How to cite this URL:
Sun ZX, Shen YM, Sun ZK, Li K, Emmanuel C M, Yang Y, Zhou YJ, Huang HR. Survival analysis of 198 patients with pancreatic cancer in Hainan, China: A multi-institution prospective study. Asian Pac J Trop Med [serial online] 2019 [cited 2020 Jun 5];12, Suppl S2:25-31. Available from: http://www.apjtm.org/text.asp?2019/12/14/25/271977

Zao-Xi Sun and Yong-Mei Shen contributed equally to this work.





  1. Introduction Top


The mortality rate of pancreatic cancer is similar to the incidence rate, and its morbidity and mortality are still rising. Pancreatic cancer is currently the fourth leading cause of cancer death worldwide and is expected to rise to the second by 2030[1],[2]. It is becoming one of the biggest public health problems threatening human health. Due to its special anatomical location and a hidden and high degree of malignancy, most patients with pancreatic cancer lost the chance of surgery due to the time of discovery. Therefore, tertiary prevention is important to prolong the survival time of patients with pancreatic cancer. Studies have shown that multiple factors (age, tumour factors, gender, surgery, past history, cancer typing, metastasis, etc.) may affect the survival rate[3],[4],[5],[6],[7]. Analysis of survival status and influencing factors in patients with pancreatic cancer in tropical areas of Hainan is scarce. This study analyzed the survival status and influencing factors of patients with pancreatic cancer in three hospitals in Haikou City, Hainan Province from 2013 to 2017 based on electronic medical records and follow-up, aiming to provide a theoretical basis for measures to improve the survival outcome of patients of pancreatic cancer.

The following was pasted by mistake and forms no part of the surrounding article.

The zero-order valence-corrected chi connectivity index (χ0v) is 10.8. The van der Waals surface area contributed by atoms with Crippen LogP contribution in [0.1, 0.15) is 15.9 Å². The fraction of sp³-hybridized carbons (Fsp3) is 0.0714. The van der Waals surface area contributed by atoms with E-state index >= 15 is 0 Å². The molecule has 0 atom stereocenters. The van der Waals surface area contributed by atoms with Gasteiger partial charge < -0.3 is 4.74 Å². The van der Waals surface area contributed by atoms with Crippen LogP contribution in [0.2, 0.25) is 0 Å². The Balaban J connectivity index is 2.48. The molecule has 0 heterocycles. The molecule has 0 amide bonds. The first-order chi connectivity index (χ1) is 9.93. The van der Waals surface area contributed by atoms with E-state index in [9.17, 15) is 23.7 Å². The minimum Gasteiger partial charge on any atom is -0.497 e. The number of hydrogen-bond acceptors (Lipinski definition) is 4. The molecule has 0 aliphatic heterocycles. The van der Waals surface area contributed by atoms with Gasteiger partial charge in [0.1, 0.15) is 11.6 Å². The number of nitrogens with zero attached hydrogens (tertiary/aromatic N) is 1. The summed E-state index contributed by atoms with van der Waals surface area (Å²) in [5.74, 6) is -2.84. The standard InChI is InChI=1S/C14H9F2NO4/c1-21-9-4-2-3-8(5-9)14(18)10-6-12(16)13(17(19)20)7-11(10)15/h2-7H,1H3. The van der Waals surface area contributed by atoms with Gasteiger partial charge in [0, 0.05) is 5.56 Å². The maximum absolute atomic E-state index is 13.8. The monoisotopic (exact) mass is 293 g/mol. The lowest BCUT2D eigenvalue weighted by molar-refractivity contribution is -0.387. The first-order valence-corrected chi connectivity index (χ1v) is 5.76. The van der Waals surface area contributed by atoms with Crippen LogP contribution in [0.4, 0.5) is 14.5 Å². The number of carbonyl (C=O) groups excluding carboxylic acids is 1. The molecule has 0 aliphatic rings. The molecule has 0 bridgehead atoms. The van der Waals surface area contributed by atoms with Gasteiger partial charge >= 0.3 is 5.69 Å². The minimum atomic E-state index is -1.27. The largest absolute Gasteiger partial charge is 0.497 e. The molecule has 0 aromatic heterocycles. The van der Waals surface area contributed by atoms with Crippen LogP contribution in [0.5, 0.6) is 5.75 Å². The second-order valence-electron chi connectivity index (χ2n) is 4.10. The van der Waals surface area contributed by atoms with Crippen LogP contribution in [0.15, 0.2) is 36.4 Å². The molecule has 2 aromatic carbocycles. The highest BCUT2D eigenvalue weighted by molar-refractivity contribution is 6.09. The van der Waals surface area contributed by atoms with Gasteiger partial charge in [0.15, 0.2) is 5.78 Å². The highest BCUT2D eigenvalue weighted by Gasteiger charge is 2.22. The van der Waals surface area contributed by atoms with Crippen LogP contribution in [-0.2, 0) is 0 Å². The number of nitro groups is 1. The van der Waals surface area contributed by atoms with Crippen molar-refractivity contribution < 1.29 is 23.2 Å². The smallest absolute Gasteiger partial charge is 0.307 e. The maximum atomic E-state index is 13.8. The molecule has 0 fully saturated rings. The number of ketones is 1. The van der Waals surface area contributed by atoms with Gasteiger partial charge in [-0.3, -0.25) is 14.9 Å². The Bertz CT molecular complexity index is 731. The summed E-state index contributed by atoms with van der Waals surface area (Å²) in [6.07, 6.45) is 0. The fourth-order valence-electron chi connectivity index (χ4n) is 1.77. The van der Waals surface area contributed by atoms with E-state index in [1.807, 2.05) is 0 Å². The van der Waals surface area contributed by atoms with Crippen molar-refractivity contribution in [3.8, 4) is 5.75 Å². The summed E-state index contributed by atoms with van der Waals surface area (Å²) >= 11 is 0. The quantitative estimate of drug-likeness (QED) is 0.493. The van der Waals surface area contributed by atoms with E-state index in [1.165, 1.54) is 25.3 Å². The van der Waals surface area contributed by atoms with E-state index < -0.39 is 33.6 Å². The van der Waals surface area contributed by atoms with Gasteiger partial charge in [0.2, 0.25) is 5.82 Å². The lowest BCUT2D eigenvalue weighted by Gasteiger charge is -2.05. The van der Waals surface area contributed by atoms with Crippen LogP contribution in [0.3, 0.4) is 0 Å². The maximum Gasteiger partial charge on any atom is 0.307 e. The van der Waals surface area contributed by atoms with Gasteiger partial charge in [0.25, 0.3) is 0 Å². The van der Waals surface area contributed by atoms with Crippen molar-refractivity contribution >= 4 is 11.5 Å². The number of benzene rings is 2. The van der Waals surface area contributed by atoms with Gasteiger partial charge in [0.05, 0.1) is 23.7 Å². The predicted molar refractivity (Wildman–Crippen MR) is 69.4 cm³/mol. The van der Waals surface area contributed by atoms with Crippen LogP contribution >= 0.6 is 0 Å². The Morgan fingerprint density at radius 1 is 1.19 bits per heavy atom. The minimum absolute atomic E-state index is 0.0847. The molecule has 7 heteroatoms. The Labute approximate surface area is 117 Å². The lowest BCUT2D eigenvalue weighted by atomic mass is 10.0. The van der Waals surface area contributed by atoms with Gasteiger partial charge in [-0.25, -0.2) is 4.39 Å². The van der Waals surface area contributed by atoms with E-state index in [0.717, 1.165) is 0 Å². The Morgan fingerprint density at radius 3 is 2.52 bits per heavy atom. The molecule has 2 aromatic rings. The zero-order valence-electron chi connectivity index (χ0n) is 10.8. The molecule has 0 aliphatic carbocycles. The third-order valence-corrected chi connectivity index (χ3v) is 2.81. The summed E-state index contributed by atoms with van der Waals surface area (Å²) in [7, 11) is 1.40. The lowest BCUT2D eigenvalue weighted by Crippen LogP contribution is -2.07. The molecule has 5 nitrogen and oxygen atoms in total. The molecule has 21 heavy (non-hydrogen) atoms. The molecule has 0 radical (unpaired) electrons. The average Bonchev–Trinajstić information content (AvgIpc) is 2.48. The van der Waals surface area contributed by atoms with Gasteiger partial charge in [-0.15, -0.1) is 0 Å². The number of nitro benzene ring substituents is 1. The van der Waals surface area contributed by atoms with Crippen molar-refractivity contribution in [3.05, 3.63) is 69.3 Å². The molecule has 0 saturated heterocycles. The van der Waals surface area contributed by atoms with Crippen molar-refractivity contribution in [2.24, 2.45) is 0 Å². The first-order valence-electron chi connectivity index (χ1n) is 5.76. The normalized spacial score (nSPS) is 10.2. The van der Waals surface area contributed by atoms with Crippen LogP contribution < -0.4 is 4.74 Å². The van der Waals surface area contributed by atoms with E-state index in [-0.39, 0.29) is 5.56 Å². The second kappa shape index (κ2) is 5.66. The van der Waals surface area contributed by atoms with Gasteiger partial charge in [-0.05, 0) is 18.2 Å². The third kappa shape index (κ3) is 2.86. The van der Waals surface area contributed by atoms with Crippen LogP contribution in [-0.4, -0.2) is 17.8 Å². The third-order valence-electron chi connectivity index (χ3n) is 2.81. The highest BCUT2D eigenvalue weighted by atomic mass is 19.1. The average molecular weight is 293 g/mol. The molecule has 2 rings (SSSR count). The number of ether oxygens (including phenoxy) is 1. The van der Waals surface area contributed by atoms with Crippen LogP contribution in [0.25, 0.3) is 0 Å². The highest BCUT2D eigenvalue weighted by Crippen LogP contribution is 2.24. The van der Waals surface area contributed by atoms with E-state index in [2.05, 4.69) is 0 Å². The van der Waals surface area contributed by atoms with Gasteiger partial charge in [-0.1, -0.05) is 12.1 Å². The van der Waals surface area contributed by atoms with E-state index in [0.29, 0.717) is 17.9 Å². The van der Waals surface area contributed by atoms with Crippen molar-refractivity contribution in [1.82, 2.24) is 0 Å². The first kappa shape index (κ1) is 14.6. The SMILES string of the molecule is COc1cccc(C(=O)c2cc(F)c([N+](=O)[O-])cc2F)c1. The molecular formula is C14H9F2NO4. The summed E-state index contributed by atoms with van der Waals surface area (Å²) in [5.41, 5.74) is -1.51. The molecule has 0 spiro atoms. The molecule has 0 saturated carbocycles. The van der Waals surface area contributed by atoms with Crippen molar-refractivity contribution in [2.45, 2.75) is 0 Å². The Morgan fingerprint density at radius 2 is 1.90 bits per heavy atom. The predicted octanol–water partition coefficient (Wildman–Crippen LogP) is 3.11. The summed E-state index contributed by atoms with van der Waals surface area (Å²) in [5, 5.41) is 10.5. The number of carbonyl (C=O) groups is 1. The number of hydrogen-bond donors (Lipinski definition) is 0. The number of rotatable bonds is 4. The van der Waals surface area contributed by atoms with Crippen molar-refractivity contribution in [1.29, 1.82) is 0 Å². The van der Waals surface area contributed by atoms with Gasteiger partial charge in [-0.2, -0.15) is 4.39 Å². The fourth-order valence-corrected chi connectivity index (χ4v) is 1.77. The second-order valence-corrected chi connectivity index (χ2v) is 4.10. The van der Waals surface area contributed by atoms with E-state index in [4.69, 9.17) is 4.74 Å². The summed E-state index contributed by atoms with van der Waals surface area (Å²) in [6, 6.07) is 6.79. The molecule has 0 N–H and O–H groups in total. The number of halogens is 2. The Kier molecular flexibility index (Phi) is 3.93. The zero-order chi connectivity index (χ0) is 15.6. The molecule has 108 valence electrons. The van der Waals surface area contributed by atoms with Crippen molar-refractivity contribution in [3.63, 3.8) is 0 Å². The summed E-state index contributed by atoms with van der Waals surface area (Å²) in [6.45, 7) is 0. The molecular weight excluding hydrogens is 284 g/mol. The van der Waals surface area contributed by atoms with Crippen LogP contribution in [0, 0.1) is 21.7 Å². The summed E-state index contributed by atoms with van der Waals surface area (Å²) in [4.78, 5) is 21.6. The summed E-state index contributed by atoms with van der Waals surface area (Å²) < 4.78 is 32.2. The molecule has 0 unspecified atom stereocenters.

2. Materials and methods Top


2.1. Methods

This study is based on the clinical data from electronic medical records. The survival status of patients was prospectively followed up by telephone. The Ethics committee of the First Affiliated Hospital of Hainan Medical University approved this study based on the protocol described in the Methods section (NO. 2015020).